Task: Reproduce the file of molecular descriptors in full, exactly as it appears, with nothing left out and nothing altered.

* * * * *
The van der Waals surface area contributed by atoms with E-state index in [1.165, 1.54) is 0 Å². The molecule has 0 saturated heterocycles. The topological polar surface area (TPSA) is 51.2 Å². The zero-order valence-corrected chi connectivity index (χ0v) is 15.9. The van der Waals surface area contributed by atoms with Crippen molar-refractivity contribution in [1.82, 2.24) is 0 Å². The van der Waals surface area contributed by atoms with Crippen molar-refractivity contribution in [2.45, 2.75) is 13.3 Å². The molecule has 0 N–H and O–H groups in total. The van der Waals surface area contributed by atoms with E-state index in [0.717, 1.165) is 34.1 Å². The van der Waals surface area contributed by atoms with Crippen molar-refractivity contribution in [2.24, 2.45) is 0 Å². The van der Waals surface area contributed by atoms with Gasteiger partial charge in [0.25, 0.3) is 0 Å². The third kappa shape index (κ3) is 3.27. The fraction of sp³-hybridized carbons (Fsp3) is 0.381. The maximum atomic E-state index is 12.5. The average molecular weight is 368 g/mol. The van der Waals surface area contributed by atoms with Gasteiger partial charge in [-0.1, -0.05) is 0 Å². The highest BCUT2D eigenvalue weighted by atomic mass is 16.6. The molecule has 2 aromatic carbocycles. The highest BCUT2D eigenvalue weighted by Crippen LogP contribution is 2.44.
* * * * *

The van der Waals surface area contributed by atoms with E-state index in [1.165, 1.54) is 0 Å². The molecule has 0 saturated heterocycles. The topological polar surface area (TPSA) is 51.2 Å². The zero-order valence-corrected chi connectivity index (χ0v) is 15.9. The van der Waals surface area contributed by atoms with Crippen molar-refractivity contribution in [1.82, 2.24) is 0 Å². The van der Waals surface area contributed by atoms with Crippen molar-refractivity contribution in [2.45, 2.75) is 13.3 Å². The molecule has 0 N–H and O–H groups in total. The van der Waals surface area contributed by atoms with E-state index in [0.717, 1.165) is 34.1 Å². The van der Waals surface area contributed by atoms with Crippen molar-refractivity contribution in [2.24, 2.45) is 0 Å². The van der Waals surface area contributed by atoms with Gasteiger partial charge in [0.25, 0.3) is 0 Å². The third kappa shape index (κ3) is 3.27. The fraction of sp³-hybridized carbons (Fsp3) is 0.381. The maximum atomic E-state index is 12.5. The average molecular weight is 368 g/mol. The van der Waals surface area contributed by atoms with Gasteiger partial charge in [-0.1, -0.05) is 0 Å². The highest BCUT2D eigenvalue weighted by atomic mass is 16.6. The molecule has 2 aromatic carbocycles. The highest BCUT2D eigenvalue weighted by Crippen LogP contribution is 2.44.